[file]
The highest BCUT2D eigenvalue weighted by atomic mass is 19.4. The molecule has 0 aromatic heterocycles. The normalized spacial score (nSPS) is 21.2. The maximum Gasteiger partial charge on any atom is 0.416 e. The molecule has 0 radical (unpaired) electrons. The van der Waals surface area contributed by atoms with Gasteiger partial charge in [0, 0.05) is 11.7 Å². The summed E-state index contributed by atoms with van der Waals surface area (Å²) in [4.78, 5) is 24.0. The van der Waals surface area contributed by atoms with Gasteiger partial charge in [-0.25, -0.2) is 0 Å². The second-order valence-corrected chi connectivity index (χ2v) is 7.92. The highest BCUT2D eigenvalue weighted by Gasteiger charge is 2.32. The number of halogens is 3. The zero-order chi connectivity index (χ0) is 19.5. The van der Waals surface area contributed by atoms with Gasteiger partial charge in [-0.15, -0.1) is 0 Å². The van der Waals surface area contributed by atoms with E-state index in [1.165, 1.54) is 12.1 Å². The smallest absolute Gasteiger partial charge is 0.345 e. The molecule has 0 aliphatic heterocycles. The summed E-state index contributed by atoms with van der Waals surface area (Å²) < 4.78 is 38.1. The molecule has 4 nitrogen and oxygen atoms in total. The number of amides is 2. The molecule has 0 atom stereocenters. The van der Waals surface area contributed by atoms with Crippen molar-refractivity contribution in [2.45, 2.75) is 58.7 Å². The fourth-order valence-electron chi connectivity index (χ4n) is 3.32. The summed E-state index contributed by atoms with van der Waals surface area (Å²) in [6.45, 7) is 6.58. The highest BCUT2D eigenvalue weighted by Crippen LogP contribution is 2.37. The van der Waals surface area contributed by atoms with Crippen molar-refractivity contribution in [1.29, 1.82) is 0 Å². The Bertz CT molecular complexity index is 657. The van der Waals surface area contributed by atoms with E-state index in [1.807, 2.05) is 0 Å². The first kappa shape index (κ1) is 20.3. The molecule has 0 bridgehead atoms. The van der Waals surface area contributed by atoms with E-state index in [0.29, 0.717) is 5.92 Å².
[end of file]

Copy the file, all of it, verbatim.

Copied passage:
The highest BCUT2D eigenvalue weighted by atomic mass is 19.4. The molecule has 0 aromatic heterocycles. The normalized spacial score (nSPS) is 21.2. The maximum Gasteiger partial charge on any atom is 0.416 e. The molecule has 0 radical (unpaired) electrons. The van der Waals surface area contributed by atoms with Gasteiger partial charge in [0, 0.05) is 11.7 Å². The summed E-state index contributed by atoms with van der Waals surface area (Å²) in [4.78, 5) is 24.0. The van der Waals surface area contributed by atoms with Gasteiger partial charge in [-0.25, -0.2) is 0 Å². The second-order valence-corrected chi connectivity index (χ2v) is 7.92. The highest BCUT2D eigenvalue weighted by Gasteiger charge is 2.32. The number of halogens is 3. The zero-order chi connectivity index (χ0) is 19.5. The van der Waals surface area contributed by atoms with Gasteiger partial charge in [-0.15, -0.1) is 0 Å². The van der Waals surface area contributed by atoms with E-state index in [1.165, 1.54) is 12.1 Å². The smallest absolute Gasteiger partial charge is 0.345 e. The molecule has 0 aliphatic heterocycles. The summed E-state index contributed by atoms with van der Waals surface area (Å²) < 4.78 is 38.1. The molecule has 4 nitrogen and oxygen atoms in total. The number of amides is 2. The molecule has 0 atom stereocenters. The van der Waals surface area contributed by atoms with Crippen molar-refractivity contribution in [2.45, 2.75) is 58.7 Å². The fourth-order valence-electron chi connectivity index (χ4n) is 3.32. The summed E-state index contributed by atoms with van der Waals surface area (Å²) in [6.45, 7) is 6.58. The highest BCUT2D eigenvalue weighted by Crippen LogP contribution is 2.37. The van der Waals surface area contributed by atoms with Crippen molar-refractivity contribution in [1.29, 1.82) is 0 Å². The Bertz CT molecular complexity index is 657. The van der Waals surface area contributed by atoms with E-state index in [1.807, 2.05) is 0 Å². The first kappa shape index (κ1) is 20.3. The molecule has 0 bridgehead atoms. The van der Waals surface area contributed by atoms with E-state index in [0.29, 0.717) is 5.92 Å².